Should You Create or Update Your Estate Plan During the COVID-19 Pandemic?
We are living during and through what most likely will be considered an historic infamous global event, not unlike past global pandemics or even world wars. So should you change your estate plan because of the COVID-19 pandemic?
Because of COVID-19 and the ever increasing medical, economic, social and emotional changes we are witnessing, many of us are reflecting on our individual mortality.
This reflection has raised the following questions by multiple clients, potential clients, family and co-workers alike:
- should I create or update my estate plan during this crisis; and
- how can I create or update my estate plan with the new stay-at-home order and social distancing rules we have in
Arizona’s Governor Doug Ducey has decreed that legal services rendered by law firms are deemed an essential business, thus our firm remains open during this time.
Just because we remained open however, does not mean we didn’t have to change the way we do business.
The answer to the first question posed above is easy: you should never procrastinate creating or even updating your essential estate planning documents such as a Last Will and Testament; Living Trust; Medical Health Care Power of Attorney; Mental Health Care Power of Attorney; Living Will; Organ Donation Document and or Financial Power of Attorney.
You estate plan is intended to be a current and accurate set of instructions naming people you trust at this moment in time to take of you and your affairs if the worst were to happen to you. Creating, updating and making minor adjustments should not be delayed, even if our society were not going through today’s pandemic.
The second question is more difficult to answer. In Arizona, the various estate planning documents mentioned above require a signature by the person creating the documents, usually in the presence and hearing of either a witness, a Notary Public, or possibly both.
This means that a client or prospective client may need to be in the physical presence of these other, usually non-related individuals to create valid estate planning documents. This requirement seems to go against the stay-at-home order put in place by our Governor.
Fortunately, Arizona has enacted a “remote notarization” law that will enable a Notary to use audio-visual technology over the internet instead of being in the same room as the signer to notarize such documents. Unfortunately, Arizona’s remote notarization law does not go into effect until July 1, 2020, which may be well after our stay-at-home order has been lifted. Additionally, this new law does not consider a situation for a “remote witness,” which some estate planning documents also require.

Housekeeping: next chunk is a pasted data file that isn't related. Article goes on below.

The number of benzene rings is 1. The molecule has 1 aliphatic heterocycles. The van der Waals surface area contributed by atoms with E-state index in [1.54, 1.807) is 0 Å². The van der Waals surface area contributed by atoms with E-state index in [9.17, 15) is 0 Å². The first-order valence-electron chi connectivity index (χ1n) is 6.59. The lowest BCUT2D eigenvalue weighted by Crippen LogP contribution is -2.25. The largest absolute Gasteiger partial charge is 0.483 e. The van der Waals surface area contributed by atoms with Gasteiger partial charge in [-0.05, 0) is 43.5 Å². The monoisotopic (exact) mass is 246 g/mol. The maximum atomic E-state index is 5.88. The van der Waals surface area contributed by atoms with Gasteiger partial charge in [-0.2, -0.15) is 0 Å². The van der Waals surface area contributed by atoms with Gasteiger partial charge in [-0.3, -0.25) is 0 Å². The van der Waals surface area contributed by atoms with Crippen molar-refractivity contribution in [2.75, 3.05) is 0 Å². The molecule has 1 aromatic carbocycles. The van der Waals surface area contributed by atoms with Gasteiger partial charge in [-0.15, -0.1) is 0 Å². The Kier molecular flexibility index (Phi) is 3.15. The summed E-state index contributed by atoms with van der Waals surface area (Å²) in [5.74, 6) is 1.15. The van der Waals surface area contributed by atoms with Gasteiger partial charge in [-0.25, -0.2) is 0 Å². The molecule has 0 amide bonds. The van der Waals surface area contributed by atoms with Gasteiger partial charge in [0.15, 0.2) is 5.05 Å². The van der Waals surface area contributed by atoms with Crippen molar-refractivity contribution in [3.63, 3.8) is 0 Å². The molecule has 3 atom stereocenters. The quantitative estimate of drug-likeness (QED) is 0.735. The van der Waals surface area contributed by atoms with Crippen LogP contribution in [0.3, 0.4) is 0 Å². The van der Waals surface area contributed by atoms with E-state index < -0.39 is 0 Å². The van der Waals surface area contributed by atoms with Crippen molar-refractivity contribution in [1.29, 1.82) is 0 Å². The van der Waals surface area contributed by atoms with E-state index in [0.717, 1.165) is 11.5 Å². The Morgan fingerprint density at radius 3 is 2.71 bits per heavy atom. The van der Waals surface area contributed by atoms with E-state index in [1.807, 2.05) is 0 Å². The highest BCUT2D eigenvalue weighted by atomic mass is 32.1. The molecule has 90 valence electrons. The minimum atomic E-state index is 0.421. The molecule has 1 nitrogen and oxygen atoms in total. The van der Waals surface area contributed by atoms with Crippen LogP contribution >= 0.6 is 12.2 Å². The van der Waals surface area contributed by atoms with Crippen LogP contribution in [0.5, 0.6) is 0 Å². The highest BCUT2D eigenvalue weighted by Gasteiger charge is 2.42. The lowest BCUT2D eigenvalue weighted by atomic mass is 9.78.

Colleagues of mine in Arizona’s estate planning community have been working through back channels in the governor’s office to expedite the remote notarization law and consider a remote witness law to go with it.
In the meantime, as the answer to the first question was clearly, you should not wait to create, update or adjust your estate plan, what is the current solution to question number two?
Although law firms in Arizona may have differing internal policies for working with clients during this pandemic, Rowley Chapman and Barney offers any of the following solutions:
- We will continue to have face-to-face meetings with clients for design and signing purposes. At such meetings, all interior doors will be open, so as to avoid touching handles when you enter our office, you will be provided a pen that you will keep and not return, all tables and other common surfaces are disinfected throughout the day, we will not shake hands or even “elbow bump” but maintain a proper social distance throughout all meetings. Additionally, clients are welcomed to wear gloves, masks or any other protective means during a client meeting.
- For those clients that do not want to have a face-to-face meeting, teleconference or video meetings may be conducted for both consultation and design meeting purposes.
- Although signings meetings are a little more tricky, in that the notary and witnesses still require a physical presence, we will offer
- an in-house signing, with the protections described above;
- a “drive through” signing, where a client can remain in his or her vehicle and communicate through the window or even cell phones;
- have a signing in a larger meeting area such as a lobby, outdoors or even on a client’s front porch; or
- mailing/e-mailing estate planning documents to a client for signature, witnessing and notarization in their own environment with their own witnesses and notary.
As we adjust our practice and the way we interact with clients during this crisis, we know this crisis, like the pandemics and wars from our history books, will also pass.
If you have any questions regarding family based estate planning, Arizona probate administration, trust administration or any other legal issues, especially during the COVID-19 crisis, please call the attorneys at Rowley, Chapman & Barney (480) 833-1113 .
Attorney Profile: Kenneth Barney, Estate Planning
Main Areas of Law:
Estate Planning – Wills, Trusts & More
Probate in Arizona
Blog: Ken Barney’s articles
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